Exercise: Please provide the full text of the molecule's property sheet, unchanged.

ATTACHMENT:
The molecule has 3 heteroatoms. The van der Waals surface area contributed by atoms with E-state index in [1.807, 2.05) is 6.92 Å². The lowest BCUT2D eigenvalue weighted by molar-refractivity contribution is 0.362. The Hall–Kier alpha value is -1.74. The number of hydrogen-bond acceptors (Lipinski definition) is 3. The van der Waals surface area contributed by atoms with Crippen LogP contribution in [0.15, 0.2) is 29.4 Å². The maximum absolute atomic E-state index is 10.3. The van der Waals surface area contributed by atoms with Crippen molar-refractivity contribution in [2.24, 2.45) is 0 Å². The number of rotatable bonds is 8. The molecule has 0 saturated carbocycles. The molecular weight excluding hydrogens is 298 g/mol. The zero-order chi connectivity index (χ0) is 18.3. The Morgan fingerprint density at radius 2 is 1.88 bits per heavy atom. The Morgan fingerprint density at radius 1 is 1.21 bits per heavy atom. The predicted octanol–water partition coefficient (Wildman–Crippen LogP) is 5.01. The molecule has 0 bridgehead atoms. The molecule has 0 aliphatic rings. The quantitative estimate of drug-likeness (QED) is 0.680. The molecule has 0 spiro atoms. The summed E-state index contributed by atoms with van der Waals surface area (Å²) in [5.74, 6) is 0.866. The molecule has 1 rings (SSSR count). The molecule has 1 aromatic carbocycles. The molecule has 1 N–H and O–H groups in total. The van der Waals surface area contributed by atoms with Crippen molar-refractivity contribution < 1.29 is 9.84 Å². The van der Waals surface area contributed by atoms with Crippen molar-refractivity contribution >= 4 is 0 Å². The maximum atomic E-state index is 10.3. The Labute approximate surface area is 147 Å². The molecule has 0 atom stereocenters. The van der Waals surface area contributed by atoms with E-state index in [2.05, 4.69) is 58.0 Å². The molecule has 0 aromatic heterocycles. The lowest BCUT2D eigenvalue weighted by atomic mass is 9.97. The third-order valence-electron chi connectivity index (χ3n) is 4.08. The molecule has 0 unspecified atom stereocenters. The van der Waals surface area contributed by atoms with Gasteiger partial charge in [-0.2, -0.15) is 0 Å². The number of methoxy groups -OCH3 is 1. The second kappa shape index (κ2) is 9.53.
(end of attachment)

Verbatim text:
The molecule has 3 heteroatoms. The van der Waals surface area contributed by atoms with E-state index in [1.807, 2.05) is 6.92 Å². The lowest BCUT2D eigenvalue weighted by molar-refractivity contribution is 0.362. The Hall–Kier alpha value is -1.74. The number of hydrogen-bond acceptors (Lipinski definition) is 3. The van der Waals surface area contributed by atoms with Crippen LogP contribution in [0.15, 0.2) is 29.4 Å². The maximum absolute atomic E-state index is 10.3. The van der Waals surface area contributed by atoms with Crippen molar-refractivity contribution in [2.24, 2.45) is 0 Å². The number of rotatable bonds is 8. The molecule has 0 saturated carbocycles. The molecular weight excluding hydrogens is 298 g/mol. The zero-order chi connectivity index (χ0) is 18.3. The Morgan fingerprint density at radius 2 is 1.88 bits per heavy atom. The Morgan fingerprint density at radius 1 is 1.21 bits per heavy atom. The predicted octanol–water partition coefficient (Wildman–Crippen LogP) is 5.01. The molecule has 0 bridgehead atoms. The molecule has 0 aliphatic rings. The quantitative estimate of drug-likeness (QED) is 0.680. The molecule has 0 spiro atoms. The summed E-state index contributed by atoms with van der Waals surface area (Å²) in [5.74, 6) is 0.866. The molecule has 1 rings (SSSR count). The molecule has 1 aromatic carbocycles. The molecule has 1 N–H and O–H groups in total. The van der Waals surface area contributed by atoms with Crippen molar-refractivity contribution < 1.29 is 9.84 Å². The van der Waals surface area contributed by atoms with Crippen molar-refractivity contribution >= 4 is 0 Å². The maximum atomic E-state index is 10.3. The Labute approximate surface area is 147 Å². The molecule has 0 atom stereocenters. The van der Waals surface area contributed by atoms with E-state index in [2.05, 4.69) is 58.0 Å². The molecule has 0 aromatic heterocycles. The lowest BCUT2D eigenvalue weighted by atomic mass is 9.97. The third-order valence-electron chi connectivity index (χ3n) is 4.08. The molecule has 0 unspecified atom stereocenters. The van der Waals surface area contributed by atoms with Gasteiger partial charge in [-0.2, -0.15) is 0 Å². The number of methoxy groups -OCH3 is 1. The second kappa shape index (κ2) is 9.53.